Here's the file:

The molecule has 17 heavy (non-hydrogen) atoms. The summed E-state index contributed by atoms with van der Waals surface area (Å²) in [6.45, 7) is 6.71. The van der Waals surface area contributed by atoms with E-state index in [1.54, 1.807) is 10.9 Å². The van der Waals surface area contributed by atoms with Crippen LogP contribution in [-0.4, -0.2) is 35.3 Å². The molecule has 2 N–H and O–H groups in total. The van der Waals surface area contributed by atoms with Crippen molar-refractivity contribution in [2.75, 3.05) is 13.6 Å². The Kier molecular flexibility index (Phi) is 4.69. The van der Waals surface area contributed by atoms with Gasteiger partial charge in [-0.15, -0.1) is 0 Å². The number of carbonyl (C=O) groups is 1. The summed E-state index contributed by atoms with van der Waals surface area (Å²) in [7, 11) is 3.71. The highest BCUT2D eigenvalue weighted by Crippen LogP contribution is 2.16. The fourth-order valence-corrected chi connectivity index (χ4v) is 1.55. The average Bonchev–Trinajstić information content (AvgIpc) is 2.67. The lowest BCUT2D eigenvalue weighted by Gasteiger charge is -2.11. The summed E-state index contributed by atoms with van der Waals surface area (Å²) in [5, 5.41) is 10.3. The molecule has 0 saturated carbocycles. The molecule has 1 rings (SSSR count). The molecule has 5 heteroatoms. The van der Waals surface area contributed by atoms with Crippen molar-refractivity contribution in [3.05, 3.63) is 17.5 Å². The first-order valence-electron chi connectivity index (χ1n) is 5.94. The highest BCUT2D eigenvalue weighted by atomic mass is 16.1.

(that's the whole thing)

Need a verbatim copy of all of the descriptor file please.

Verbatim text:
The molecule has 17 heavy (non-hydrogen) atoms. The summed E-state index contributed by atoms with van der Waals surface area (Å²) in [6.45, 7) is 6.71. The van der Waals surface area contributed by atoms with E-state index in [1.54, 1.807) is 10.9 Å². The van der Waals surface area contributed by atoms with Crippen LogP contribution in [-0.4, -0.2) is 35.3 Å². The molecule has 2 N–H and O–H groups in total. The van der Waals surface area contributed by atoms with Crippen molar-refractivity contribution in [2.75, 3.05) is 13.6 Å². The Kier molecular flexibility index (Phi) is 4.69. The van der Waals surface area contributed by atoms with Gasteiger partial charge in [-0.15, -0.1) is 0 Å². The number of carbonyl (C=O) groups is 1. The summed E-state index contributed by atoms with van der Waals surface area (Å²) in [7, 11) is 3.71. The highest BCUT2D eigenvalue weighted by Crippen LogP contribution is 2.16. The fourth-order valence-corrected chi connectivity index (χ4v) is 1.55. The average Bonchev–Trinajstić information content (AvgIpc) is 2.67. The lowest BCUT2D eigenvalue weighted by Gasteiger charge is -2.11. The summed E-state index contributed by atoms with van der Waals surface area (Å²) in [5, 5.41) is 10.3. The molecule has 0 saturated carbocycles. The molecule has 1 rings (SSSR count). The molecule has 5 heteroatoms. The van der Waals surface area contributed by atoms with Crippen molar-refractivity contribution in [3.05, 3.63) is 17.5 Å². The first-order valence-electron chi connectivity index (χ1n) is 5.94. The highest BCUT2D eigenvalue weighted by atomic mass is 16.1.